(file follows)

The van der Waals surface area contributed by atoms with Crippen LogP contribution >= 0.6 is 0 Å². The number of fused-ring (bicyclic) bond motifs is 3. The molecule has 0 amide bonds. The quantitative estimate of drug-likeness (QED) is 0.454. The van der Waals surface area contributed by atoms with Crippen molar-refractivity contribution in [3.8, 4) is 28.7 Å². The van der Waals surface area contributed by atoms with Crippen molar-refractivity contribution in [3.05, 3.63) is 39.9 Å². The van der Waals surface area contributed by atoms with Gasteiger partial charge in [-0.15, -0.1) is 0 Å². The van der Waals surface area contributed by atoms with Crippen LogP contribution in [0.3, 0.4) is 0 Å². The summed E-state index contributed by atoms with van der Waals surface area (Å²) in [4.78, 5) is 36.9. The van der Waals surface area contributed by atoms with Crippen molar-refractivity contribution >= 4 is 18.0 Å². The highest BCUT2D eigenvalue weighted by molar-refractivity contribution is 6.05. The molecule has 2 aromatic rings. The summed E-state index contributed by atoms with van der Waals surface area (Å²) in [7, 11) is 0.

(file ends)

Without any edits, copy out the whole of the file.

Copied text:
The van der Waals surface area contributed by atoms with Crippen LogP contribution >= 0.6 is 0 Å². The number of fused-ring (bicyclic) bond motifs is 3. The molecule has 0 amide bonds. The quantitative estimate of drug-likeness (QED) is 0.454. The van der Waals surface area contributed by atoms with Crippen molar-refractivity contribution in [3.8, 4) is 28.7 Å². The van der Waals surface area contributed by atoms with Crippen molar-refractivity contribution in [3.05, 3.63) is 39.9 Å². The van der Waals surface area contributed by atoms with Gasteiger partial charge in [-0.15, -0.1) is 0 Å². The van der Waals surface area contributed by atoms with Crippen LogP contribution in [0.3, 0.4) is 0 Å². The summed E-state index contributed by atoms with van der Waals surface area (Å²) in [4.78, 5) is 36.9. The van der Waals surface area contributed by atoms with Crippen molar-refractivity contribution >= 4 is 18.0 Å². The highest BCUT2D eigenvalue weighted by molar-refractivity contribution is 6.05. The molecule has 2 aromatic rings. The summed E-state index contributed by atoms with van der Waals surface area (Å²) in [7, 11) is 0.